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TPP will Damage US Construction Industry

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OTI is very grateful that the incredibly smart, Madelyn Elder is part of our team. Most recently, she was President of Communication Workers of America Local 7901 (CWA) and kept close tabs on the Trans Pacific Partnership (TPP). Madelyn gave us a quick rundown of the potential consequences of this trade deal.

Most of the points below are because a. there are no labor protections or environmental protections written into the language; and b. the ability for “foreign” partner corporations to sue the federal or state or local governments for “unfair” trade laws or advantages.

  1. “Foreign” firms in more countries would be given equal access to government contracts.  Firms operating in any TPP signatory country would be given equal access to the vast majority of US federal procurement contracts. IE “Buy American” would be a thing of the distant past, as governments are required to accept the lowest bid.
  2. Prevailing Wage—this will be a thing of the past, as it is a peculiarly US law, and as such is subject to construction corporations in partner countries to sue the US Government. Without Prevailing Wage laws, the unionized contractors would be at a disadvantage in bidding for government building jobs, many of which require the lowest bid to be adopted.
  3. Union wages and benefits in general—with equal competition for construction corporations from other countries and the allowing of them to pay lower wages, the downward pressure on US labor contracts would be no mistake.
  4. Safety—Safety laws are different state to state in the US, although they must adhere to the minimum safety laws under the federal OSHA. Either state laws that are more strict and/or the federal OSHA laws are not protected under the TPP, therefore putting the states or Feds at risk of being sued for too stringent safety laws (just like environmental laws.) Construction is a very hazardous industry by its very nature, and required safety laws are just the minimum to prevent injury and death on the job.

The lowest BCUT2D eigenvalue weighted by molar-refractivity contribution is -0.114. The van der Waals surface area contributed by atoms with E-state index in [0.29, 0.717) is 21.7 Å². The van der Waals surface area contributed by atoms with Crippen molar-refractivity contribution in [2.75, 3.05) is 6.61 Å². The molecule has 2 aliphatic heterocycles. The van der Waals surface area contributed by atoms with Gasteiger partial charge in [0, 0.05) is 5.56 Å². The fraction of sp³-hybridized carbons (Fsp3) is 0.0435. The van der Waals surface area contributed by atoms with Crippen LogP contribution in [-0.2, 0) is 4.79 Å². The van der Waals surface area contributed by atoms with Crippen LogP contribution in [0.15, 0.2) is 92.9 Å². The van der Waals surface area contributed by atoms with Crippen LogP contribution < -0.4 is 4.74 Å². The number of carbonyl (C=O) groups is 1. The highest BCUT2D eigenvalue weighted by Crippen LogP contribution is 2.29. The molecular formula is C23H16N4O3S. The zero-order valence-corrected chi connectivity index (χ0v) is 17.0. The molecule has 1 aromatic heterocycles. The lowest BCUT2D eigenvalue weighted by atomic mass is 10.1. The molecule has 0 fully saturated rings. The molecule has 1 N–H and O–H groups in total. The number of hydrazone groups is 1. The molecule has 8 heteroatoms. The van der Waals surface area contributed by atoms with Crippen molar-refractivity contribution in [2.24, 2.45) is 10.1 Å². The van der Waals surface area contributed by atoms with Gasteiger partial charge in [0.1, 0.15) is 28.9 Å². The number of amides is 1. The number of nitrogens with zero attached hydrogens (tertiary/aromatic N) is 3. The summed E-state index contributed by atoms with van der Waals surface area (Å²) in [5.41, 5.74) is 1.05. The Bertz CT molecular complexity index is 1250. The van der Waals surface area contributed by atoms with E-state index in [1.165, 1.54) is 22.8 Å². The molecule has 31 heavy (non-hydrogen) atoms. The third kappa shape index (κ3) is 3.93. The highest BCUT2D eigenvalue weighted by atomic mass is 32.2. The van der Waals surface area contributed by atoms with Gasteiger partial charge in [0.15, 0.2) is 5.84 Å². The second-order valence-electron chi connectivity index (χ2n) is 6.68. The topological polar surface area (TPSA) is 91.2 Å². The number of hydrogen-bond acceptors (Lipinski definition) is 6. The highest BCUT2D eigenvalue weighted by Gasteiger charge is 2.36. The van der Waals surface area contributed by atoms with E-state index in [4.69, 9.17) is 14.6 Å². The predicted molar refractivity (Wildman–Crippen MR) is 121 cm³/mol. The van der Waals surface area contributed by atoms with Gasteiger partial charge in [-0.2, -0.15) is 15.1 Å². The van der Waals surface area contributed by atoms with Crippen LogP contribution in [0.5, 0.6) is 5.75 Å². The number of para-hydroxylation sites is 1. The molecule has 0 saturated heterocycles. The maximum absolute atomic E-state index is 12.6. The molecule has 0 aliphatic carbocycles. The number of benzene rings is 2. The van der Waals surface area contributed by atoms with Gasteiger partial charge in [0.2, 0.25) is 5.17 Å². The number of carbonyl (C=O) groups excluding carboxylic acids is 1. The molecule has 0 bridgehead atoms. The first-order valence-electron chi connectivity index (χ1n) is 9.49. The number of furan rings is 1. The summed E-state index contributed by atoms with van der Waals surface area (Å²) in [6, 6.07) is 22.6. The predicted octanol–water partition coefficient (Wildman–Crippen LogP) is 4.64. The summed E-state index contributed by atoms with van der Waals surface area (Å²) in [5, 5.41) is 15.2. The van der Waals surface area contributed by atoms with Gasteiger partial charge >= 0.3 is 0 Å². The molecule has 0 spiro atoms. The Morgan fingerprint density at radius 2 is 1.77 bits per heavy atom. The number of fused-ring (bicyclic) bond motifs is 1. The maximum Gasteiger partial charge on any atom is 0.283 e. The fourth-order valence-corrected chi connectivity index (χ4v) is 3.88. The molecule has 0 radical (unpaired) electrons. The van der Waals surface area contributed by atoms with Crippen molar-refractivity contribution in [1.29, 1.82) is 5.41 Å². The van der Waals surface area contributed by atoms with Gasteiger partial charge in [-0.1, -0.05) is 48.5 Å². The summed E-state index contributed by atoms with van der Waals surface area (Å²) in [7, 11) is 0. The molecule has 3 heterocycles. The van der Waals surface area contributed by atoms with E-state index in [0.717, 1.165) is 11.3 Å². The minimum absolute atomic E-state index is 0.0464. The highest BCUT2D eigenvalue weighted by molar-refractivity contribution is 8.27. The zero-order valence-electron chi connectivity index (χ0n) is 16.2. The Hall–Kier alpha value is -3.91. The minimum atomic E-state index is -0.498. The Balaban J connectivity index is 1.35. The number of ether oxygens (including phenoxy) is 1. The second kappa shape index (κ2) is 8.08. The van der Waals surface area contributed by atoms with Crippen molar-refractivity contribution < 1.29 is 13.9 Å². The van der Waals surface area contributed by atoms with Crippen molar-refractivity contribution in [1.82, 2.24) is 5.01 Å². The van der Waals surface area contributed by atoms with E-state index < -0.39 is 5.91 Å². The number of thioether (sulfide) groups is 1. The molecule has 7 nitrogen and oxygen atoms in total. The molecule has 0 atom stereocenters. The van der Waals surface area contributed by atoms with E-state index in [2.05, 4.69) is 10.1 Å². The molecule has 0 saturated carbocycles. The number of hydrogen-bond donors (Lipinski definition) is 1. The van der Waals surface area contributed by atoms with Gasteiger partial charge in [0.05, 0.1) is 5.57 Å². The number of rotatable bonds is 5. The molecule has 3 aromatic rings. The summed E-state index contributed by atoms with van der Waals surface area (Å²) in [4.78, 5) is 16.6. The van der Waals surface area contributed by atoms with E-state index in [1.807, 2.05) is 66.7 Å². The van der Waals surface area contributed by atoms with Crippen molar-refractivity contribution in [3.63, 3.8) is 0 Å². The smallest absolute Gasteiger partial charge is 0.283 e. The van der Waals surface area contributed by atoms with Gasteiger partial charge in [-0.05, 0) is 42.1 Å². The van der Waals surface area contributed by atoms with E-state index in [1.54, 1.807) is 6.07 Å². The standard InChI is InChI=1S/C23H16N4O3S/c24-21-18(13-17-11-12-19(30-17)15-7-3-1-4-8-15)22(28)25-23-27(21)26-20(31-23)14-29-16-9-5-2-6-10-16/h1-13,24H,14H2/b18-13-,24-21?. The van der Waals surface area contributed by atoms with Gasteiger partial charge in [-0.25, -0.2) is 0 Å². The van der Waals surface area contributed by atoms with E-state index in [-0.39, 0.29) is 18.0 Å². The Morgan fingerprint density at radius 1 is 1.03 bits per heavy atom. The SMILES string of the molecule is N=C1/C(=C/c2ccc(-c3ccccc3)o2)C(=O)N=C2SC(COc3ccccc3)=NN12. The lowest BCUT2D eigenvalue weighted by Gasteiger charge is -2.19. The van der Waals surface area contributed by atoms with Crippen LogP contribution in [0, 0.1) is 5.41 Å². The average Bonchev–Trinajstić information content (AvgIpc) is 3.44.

1. Portland’s $15/hr minimum wage, which would raise the wages of laborers on city contract jobs, would be at risk, as would paid medical leave at all levels of government.
  1. Project Labor Agreements:  These would be off the table. PLAs are instrumental in getting a higher percentage of women and all people of color as workers and contractors hired for government-sponsored building projects. For example, Metro’s Zoo remodel has a PLA that secures a certain % of Minority owned and Women owned Business PLAs also guarantee prevailing wage and/or union-represented construction companies to bid. Enterprises that must be used. This would definitely be challenged by “foreign” corporations.
  1.   Government-sponsored LEED (environmentally-sustainable) building, including tax incentives for private owners, etc.  would be challenged. This, and environmental retrofitting, are two growth construction areas.
  1.  Government funds for pre-apprenticeship and apprenticeship programs would be cut. These training programs are what standardize work, guarantee that workers understand and follow safety and other building codes, and assure the highest standards of how things are built (and don’t fall down.) There are now very few middle-class-wage jobs available to high school graduates since most manufacturing jobs left the US; apprenticeship programs are a foot-up for the next generation of workers.

Bottom line: All of the above US programs would be considered “unfair” advantages to trade in some way. Most of this information comes from the Communications Workers of America.

About Tiffany Thompson

Tiffany Thompson is the Advocacy Program Manager for Oregon Tradeswomen.

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